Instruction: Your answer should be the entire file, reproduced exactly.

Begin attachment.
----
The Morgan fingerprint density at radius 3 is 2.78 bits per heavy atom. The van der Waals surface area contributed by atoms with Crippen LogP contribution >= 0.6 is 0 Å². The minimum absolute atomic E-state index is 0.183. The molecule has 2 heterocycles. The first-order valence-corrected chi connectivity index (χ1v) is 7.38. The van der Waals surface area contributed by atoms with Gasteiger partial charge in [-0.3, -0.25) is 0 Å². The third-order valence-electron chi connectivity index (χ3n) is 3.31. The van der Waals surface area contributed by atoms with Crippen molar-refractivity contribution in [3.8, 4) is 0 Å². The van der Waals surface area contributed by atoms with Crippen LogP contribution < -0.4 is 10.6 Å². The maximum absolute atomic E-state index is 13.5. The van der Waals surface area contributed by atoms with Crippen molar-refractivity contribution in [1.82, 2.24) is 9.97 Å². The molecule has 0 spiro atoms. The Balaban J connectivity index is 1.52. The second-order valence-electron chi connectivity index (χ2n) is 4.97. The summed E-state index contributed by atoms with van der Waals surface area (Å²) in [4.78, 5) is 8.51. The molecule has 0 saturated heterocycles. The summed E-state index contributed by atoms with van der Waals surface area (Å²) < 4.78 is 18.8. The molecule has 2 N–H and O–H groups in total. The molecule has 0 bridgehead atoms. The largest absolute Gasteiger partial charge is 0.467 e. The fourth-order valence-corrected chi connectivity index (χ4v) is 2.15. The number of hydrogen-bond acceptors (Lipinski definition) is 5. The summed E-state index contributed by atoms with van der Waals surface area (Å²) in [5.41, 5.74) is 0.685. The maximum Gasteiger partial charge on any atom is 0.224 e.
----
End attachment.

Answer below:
The Morgan fingerprint density at radius 3 is 2.78 bits per heavy atom. The van der Waals surface area contributed by atoms with Crippen LogP contribution >= 0.6 is 0 Å². The minimum absolute atomic E-state index is 0.183. The molecule has 2 heterocycles. The first-order valence-corrected chi connectivity index (χ1v) is 7.38. The van der Waals surface area contributed by atoms with Gasteiger partial charge in [-0.3, -0.25) is 0 Å². The third-order valence-electron chi connectivity index (χ3n) is 3.31. The van der Waals surface area contributed by atoms with Crippen molar-refractivity contribution in [3.8, 4) is 0 Å². The van der Waals surface area contributed by atoms with Crippen LogP contribution < -0.4 is 10.6 Å². The maximum absolute atomic E-state index is 13.5. The van der Waals surface area contributed by atoms with Crippen molar-refractivity contribution in [1.82, 2.24) is 9.97 Å². The molecule has 0 spiro atoms. The Balaban J connectivity index is 1.52. The second-order valence-electron chi connectivity index (χ2n) is 4.97. The summed E-state index contributed by atoms with van der Waals surface area (Å²) in [4.78, 5) is 8.51. The molecule has 0 saturated heterocycles. The summed E-state index contributed by atoms with van der Waals surface area (Å²) < 4.78 is 18.8. The molecule has 2 N–H and O–H groups in total. The molecule has 0 bridgehead atoms. The largest absolute Gasteiger partial charge is 0.467 e. The fourth-order valence-corrected chi connectivity index (χ4v) is 2.15. The number of hydrogen-bond acceptors (Lipinski definition) is 5. The summed E-state index contributed by atoms with van der Waals surface area (Å²) in [5.41, 5.74) is 0.685. The maximum Gasteiger partial charge on any atom is 0.224 e.